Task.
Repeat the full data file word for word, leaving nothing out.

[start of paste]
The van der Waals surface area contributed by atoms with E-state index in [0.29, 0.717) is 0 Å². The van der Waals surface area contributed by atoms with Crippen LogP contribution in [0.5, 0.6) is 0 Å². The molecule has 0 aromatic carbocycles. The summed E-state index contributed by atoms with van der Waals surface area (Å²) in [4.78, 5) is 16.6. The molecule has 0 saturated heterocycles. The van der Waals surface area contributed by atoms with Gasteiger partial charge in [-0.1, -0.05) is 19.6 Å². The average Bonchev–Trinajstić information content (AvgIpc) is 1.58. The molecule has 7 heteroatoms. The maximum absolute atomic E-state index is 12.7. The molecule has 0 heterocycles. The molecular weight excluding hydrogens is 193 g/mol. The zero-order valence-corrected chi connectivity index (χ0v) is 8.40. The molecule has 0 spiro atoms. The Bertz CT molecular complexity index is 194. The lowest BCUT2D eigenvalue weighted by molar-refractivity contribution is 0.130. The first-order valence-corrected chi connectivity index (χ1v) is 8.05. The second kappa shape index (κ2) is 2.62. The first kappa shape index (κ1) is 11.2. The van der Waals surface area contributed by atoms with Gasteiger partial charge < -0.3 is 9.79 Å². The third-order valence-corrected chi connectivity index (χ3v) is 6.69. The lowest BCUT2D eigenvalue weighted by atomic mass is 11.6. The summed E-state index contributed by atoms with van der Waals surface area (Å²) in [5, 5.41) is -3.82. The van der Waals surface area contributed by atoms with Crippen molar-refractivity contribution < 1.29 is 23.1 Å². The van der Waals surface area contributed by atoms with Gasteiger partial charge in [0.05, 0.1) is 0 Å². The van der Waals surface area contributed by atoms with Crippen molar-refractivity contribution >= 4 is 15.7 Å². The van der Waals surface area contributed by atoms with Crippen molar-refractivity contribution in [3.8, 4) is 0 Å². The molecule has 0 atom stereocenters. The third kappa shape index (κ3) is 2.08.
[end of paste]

The van der Waals surface area contributed by atoms with E-state index in [0.29, 0.717) is 0 Å². The van der Waals surface area contributed by atoms with Crippen LogP contribution in [0.5, 0.6) is 0 Å². The molecule has 0 aromatic carbocycles. The summed E-state index contributed by atoms with van der Waals surface area (Å²) in [4.78, 5) is 16.6. The molecule has 0 saturated heterocycles. The van der Waals surface area contributed by atoms with Gasteiger partial charge in [-0.1, -0.05) is 19.6 Å². The average Bonchev–Trinajstić information content (AvgIpc) is 1.58. The molecule has 7 heteroatoms. The maximum absolute atomic E-state index is 12.7. The molecule has 0 heterocycles. The molecular weight excluding hydrogens is 193 g/mol. The zero-order valence-corrected chi connectivity index (χ0v) is 8.40. The molecule has 0 spiro atoms. The Bertz CT molecular complexity index is 194. The lowest BCUT2D eigenvalue weighted by molar-refractivity contribution is 0.130. The first-order valence-corrected chi connectivity index (χ1v) is 8.05. The second kappa shape index (κ2) is 2.62. The first kappa shape index (κ1) is 11.2. The van der Waals surface area contributed by atoms with Gasteiger partial charge < -0.3 is 9.79 Å². The third-order valence-corrected chi connectivity index (χ3v) is 6.69. The lowest BCUT2D eigenvalue weighted by atomic mass is 11.6. The summed E-state index contributed by atoms with van der Waals surface area (Å²) in [5, 5.41) is -3.82. The van der Waals surface area contributed by atoms with Crippen molar-refractivity contribution < 1.29 is 23.1 Å². The van der Waals surface area contributed by atoms with Gasteiger partial charge in [0.05, 0.1) is 0 Å². The van der Waals surface area contributed by atoms with Crippen molar-refractivity contribution >= 4 is 15.7 Å². The van der Waals surface area contributed by atoms with Crippen molar-refractivity contribution in [3.8, 4) is 0 Å². The molecule has 0 atom stereocenters. The third kappa shape index (κ3) is 2.08.